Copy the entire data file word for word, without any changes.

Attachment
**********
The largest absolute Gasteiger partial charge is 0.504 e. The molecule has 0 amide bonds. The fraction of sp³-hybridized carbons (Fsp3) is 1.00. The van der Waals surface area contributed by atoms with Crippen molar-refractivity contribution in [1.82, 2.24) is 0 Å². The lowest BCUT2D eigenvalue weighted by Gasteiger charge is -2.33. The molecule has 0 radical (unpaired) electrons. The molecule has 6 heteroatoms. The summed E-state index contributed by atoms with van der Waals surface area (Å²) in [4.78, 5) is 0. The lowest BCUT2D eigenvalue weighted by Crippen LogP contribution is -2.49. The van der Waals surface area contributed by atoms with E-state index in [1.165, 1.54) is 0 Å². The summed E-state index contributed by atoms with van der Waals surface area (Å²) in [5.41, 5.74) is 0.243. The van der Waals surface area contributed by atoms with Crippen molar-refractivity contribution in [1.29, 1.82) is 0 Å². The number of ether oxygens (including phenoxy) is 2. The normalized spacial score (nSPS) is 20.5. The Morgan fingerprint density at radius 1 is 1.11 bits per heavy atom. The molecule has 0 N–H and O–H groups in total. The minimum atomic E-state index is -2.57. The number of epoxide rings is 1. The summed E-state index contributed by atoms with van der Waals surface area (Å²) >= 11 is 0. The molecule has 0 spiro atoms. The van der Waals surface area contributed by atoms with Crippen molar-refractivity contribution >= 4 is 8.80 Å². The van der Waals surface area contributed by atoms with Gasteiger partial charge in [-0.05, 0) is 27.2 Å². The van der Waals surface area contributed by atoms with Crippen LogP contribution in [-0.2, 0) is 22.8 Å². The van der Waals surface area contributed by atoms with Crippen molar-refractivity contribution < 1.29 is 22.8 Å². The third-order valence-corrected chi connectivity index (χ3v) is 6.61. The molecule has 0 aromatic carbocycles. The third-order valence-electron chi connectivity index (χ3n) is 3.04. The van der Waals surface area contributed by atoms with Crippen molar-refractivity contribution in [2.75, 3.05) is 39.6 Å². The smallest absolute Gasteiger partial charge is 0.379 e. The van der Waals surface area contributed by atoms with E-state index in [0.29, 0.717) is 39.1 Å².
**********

The largest absolute Gasteiger partial charge is 0.504 e. The molecule has 0 amide bonds. The fraction of sp³-hybridized carbons (Fsp3) is 1.00. The van der Waals surface area contributed by atoms with Crippen molar-refractivity contribution in [1.82, 2.24) is 0 Å². The lowest BCUT2D eigenvalue weighted by Gasteiger charge is -2.33. The molecule has 0 radical (unpaired) electrons. The molecule has 6 heteroatoms. The summed E-state index contributed by atoms with van der Waals surface area (Å²) in [4.78, 5) is 0. The lowest BCUT2D eigenvalue weighted by Crippen LogP contribution is -2.49. The van der Waals surface area contributed by atoms with E-state index in [1.165, 1.54) is 0 Å². The summed E-state index contributed by atoms with van der Waals surface area (Å²) in [5.41, 5.74) is 0.243. The van der Waals surface area contributed by atoms with Crippen molar-refractivity contribution in [1.29, 1.82) is 0 Å². The number of ether oxygens (including phenoxy) is 2. The normalized spacial score (nSPS) is 20.5. The Morgan fingerprint density at radius 1 is 1.11 bits per heavy atom. The molecule has 0 N–H and O–H groups in total. The minimum atomic E-state index is -2.57. The number of epoxide rings is 1. The summed E-state index contributed by atoms with van der Waals surface area (Å²) >= 11 is 0. The molecule has 0 spiro atoms. The van der Waals surface area contributed by atoms with Crippen molar-refractivity contribution >= 4 is 8.80 Å². The van der Waals surface area contributed by atoms with Gasteiger partial charge in [-0.05, 0) is 27.2 Å². The van der Waals surface area contributed by atoms with Crippen LogP contribution in [-0.2, 0) is 22.8 Å². The van der Waals surface area contributed by atoms with Crippen molar-refractivity contribution < 1.29 is 22.8 Å². The third-order valence-corrected chi connectivity index (χ3v) is 6.61. The molecule has 0 aromatic carbocycles. The third-order valence-electron chi connectivity index (χ3n) is 3.04. The van der Waals surface area contributed by atoms with Crippen molar-refractivity contribution in [2.75, 3.05) is 39.6 Å². The smallest absolute Gasteiger partial charge is 0.379 e. The van der Waals surface area contributed by atoms with E-state index in [0.29, 0.717) is 39.1 Å².